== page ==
Our Family Trees Start at the Roots

And Some of the Branches May Not Be the Best

Every one of us has a family and every family has a story. Each of these stories is different. Some are comedies, some are fairy tales, some are mysteries, some are fantasies, and some are horror stories.

I’m fortunate to have an amazing family. Is isn’t perfect…no, but none are.

We all have memories of family…both good and bad. We are a combination of who God made us to be and our life experiences.

No matter what our family story is, we have the power to write our own chapter.

We all come from someone, somewhere, and something…a people, a place, and a story. So does Jesus.

Currently we are going through an Advent study, Roots: Advent and the Family Story of Jesus at church. Pastor Lisa’s message on Sunday was tied to the study.

The heart and mission of Jesus is better understood by exploring the roots that grew into Jesus’s life. The roots of Jesus are his family tree and its characters, the land of Israel – its towns and terrain, and the incredible faith-story of God’s covenant people, the Jews.

In Roots: Advent and the Family Story of Jesus, there is the rediscovery that Jesus — born naturally of a mother from a family line herself, and nurtured by a father who knew the names of his family many generations into the past (Matthew 1:1–17) — comes from the family vine of the great King David, the son of Jesse, and from a long line of faithful men and women.

Both Jesus’ genealogical ancestry and His faith heritage take us on a journey through the stories of saints and sinners woven into the family line of the Son of God.

Yes, you read that right, there were both saints and sinners in Jesus’ family tree.

Just because our family trees have some bad branches doesn’t mean that we must be bad. We can choose what kind of branch we will be.

In Matthew 1:6, we see that Jesse was the father of David the king of the Jews. In Isaiah 11:1-3, we read that a shoot will grow from the stump of Jesse.

Have you ever seen a live tree cut down and just the stump is left? If you have then you know how new trees can sprout up from that stump. Often many more than just one tree. This growing and spreading of trees is the same in families.

The importance of family is evident with the popularity of people searching for their family ancestry. This desire to know who and where we come from is a part of who we are.

A tree is a great way to represent the growing and spreading of families with the relationships through a tree and branches.

If we go back far enough in our family tree, we will end up at the beginning with Adam and Eve in the Garden of Eden. There were times throughout history when the tree was cut down and sprouted again.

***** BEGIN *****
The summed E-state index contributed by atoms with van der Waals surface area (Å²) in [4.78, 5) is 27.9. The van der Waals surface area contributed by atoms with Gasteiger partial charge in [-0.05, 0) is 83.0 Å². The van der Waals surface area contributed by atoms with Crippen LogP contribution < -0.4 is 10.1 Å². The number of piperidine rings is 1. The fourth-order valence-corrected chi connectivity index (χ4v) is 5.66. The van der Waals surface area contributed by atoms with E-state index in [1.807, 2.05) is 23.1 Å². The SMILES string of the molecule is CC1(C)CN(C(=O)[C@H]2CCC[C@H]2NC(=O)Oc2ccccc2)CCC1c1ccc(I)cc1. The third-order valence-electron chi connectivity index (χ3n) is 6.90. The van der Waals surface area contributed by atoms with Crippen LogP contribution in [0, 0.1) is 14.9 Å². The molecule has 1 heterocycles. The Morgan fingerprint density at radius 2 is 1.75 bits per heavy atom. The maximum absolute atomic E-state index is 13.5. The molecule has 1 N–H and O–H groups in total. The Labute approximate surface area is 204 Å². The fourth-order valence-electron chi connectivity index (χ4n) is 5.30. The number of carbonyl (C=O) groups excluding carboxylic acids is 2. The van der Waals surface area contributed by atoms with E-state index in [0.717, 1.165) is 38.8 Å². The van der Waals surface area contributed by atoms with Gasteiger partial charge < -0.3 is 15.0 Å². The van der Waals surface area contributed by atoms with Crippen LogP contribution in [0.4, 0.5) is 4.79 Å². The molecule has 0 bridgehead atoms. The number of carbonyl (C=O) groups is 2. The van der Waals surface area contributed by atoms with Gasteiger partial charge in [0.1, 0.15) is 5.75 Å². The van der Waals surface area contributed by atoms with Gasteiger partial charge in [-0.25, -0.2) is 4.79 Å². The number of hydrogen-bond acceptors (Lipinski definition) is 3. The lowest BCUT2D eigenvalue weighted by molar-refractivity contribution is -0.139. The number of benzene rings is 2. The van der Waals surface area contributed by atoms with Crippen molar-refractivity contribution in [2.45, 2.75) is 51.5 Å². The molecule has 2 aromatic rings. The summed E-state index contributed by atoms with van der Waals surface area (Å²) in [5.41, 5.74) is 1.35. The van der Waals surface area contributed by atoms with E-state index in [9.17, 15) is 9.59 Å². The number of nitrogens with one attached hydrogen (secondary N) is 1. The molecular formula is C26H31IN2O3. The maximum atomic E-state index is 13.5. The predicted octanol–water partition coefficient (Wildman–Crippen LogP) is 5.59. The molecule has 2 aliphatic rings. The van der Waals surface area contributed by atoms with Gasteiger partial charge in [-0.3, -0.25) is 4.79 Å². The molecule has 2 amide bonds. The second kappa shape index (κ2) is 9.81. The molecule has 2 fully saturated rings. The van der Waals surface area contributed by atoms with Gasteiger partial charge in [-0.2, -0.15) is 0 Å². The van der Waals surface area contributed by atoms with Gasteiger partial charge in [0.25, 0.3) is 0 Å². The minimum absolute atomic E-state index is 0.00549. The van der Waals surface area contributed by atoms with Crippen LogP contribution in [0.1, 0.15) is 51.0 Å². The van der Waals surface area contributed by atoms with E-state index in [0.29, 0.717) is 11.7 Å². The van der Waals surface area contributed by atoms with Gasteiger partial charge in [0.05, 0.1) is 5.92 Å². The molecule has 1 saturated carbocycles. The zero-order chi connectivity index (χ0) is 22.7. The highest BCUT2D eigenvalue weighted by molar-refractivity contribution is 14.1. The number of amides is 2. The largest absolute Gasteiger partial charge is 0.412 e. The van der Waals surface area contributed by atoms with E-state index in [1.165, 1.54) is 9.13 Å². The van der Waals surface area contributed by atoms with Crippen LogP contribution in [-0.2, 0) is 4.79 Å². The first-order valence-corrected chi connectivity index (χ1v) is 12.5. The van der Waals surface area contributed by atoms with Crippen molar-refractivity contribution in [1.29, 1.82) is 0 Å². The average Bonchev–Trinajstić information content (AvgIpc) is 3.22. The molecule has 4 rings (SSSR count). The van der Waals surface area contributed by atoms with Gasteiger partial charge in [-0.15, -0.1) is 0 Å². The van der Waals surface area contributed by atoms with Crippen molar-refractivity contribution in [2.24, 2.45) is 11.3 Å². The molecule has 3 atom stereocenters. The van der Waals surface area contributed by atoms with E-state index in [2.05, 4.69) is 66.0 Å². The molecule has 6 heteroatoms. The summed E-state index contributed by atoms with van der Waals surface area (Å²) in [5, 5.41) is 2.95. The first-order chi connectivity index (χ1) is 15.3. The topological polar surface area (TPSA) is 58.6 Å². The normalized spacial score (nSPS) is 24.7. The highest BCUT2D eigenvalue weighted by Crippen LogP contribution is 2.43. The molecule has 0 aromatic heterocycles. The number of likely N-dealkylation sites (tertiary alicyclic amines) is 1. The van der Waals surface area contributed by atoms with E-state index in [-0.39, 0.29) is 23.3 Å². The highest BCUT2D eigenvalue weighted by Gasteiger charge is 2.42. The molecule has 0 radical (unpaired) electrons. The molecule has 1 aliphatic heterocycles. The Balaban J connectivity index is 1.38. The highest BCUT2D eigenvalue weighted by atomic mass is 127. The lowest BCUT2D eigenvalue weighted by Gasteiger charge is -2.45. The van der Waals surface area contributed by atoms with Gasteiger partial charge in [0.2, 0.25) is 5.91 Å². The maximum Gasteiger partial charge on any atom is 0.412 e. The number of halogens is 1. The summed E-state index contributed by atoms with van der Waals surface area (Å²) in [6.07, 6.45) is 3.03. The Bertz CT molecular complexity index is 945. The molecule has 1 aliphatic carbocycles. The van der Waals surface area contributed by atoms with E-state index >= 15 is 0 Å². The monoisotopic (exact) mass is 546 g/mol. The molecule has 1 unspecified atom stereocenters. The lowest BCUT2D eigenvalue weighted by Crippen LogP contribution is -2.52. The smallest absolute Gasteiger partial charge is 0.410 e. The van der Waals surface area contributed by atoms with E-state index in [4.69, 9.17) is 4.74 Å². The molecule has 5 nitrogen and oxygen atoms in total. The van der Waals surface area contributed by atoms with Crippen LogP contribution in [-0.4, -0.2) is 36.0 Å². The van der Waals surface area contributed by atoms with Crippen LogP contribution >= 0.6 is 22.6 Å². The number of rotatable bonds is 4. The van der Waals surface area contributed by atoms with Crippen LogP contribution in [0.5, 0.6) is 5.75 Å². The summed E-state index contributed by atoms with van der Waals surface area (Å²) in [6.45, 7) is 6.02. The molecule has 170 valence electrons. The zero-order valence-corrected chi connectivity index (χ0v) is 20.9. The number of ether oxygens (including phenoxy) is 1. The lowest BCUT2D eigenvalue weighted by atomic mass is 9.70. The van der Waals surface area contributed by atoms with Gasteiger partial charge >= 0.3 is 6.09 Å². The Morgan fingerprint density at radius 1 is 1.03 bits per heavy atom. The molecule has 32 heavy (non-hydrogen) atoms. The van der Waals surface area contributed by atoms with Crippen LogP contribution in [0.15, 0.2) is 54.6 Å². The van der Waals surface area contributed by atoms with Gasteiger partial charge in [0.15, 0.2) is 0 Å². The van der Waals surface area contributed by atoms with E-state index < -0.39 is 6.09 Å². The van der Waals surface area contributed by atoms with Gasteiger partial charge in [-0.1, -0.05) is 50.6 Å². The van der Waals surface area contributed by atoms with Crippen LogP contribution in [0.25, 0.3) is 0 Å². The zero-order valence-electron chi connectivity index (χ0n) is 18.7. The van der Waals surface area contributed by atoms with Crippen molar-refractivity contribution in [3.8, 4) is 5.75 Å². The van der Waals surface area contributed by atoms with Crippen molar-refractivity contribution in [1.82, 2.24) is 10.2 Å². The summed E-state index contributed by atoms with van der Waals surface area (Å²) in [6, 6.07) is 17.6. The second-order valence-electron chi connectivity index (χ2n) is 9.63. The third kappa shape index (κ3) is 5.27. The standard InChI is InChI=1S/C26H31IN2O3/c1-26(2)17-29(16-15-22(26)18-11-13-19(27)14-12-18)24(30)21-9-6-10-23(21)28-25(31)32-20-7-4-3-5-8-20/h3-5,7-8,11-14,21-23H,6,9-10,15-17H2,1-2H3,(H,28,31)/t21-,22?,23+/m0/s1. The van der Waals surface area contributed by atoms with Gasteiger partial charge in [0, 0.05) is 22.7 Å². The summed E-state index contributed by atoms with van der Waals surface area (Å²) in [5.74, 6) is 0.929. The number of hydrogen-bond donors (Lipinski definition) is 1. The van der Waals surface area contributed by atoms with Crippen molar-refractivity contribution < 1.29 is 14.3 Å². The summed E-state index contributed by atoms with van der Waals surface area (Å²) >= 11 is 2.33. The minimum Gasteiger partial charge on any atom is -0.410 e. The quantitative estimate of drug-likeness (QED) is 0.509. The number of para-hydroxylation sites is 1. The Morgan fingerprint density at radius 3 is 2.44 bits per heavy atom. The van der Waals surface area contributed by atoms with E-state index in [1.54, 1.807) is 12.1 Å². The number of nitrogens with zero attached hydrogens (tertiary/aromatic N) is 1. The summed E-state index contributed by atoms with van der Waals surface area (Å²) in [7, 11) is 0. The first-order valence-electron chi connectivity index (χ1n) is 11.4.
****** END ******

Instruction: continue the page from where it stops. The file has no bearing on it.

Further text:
We need to celebrate our history and grow into the branch that we were meant to be.

Be Patient, the Day is Coming…You Can Count on it

The Heart of the Advent Season is the Coming of Christ

We live in an “I want it now” society. We’ve been spoiled by the speed at which things move at. Instantaneous access to the internet on our hand-held devices, drive through restaurants, etc. Not that there is anything wrong with efficiency, but in the process, we’ve lost the ability to wait patiently.

This sense of immediacy makes us a demanding people.

It seems that this has always been the case. Throughout the Bible people were unwilling to wait for things to happen according to God’s timing and inevitably they would have to wait longer. They would take things in their own hands and then pay the price.

Jerimiah speaks to this in Chapter 33. He is sharing a message with the people. It was the promise of Jesus’ coming. They were feeling hopeless, and Jerimiah gave them hope.

Early on, Jerimiah was a preacher of righteousness, in the last chapter of his book, he speaks words of comfort. Before the people needed to be confronted, now they need to be comforted. Before they needed words of judgement, now they need words of grace. Before they deserved condemnation, now they need hope. So instead of offering a word of punishment, Jerimiah offers a word of promise.

Behold the days are coming.

Jerimiah uses the phrase, “The days are coming.” throughout his book. This is God’s promise to us of Christ’s coming. This doesn’t mean everything is going to be easy, it just means that that we’ve been promised something better.

During a live presentation of the Wizard of Oz the good witch Glinda was being lowered on to the stage when there was a problem, and she was left hanging above the stage. When something like this happens during a live performance there’s not much the actors can do other than improvise and wait patiently.

We need to do what we can and be patient with things that we have no control over.

We live in a fallen world. We can’t change that, but we can control how we live in it. We aren’t perfect, we are a people under construction.

Enjoy this season of Advent and the coming of Christ as we celebrate Christmas time.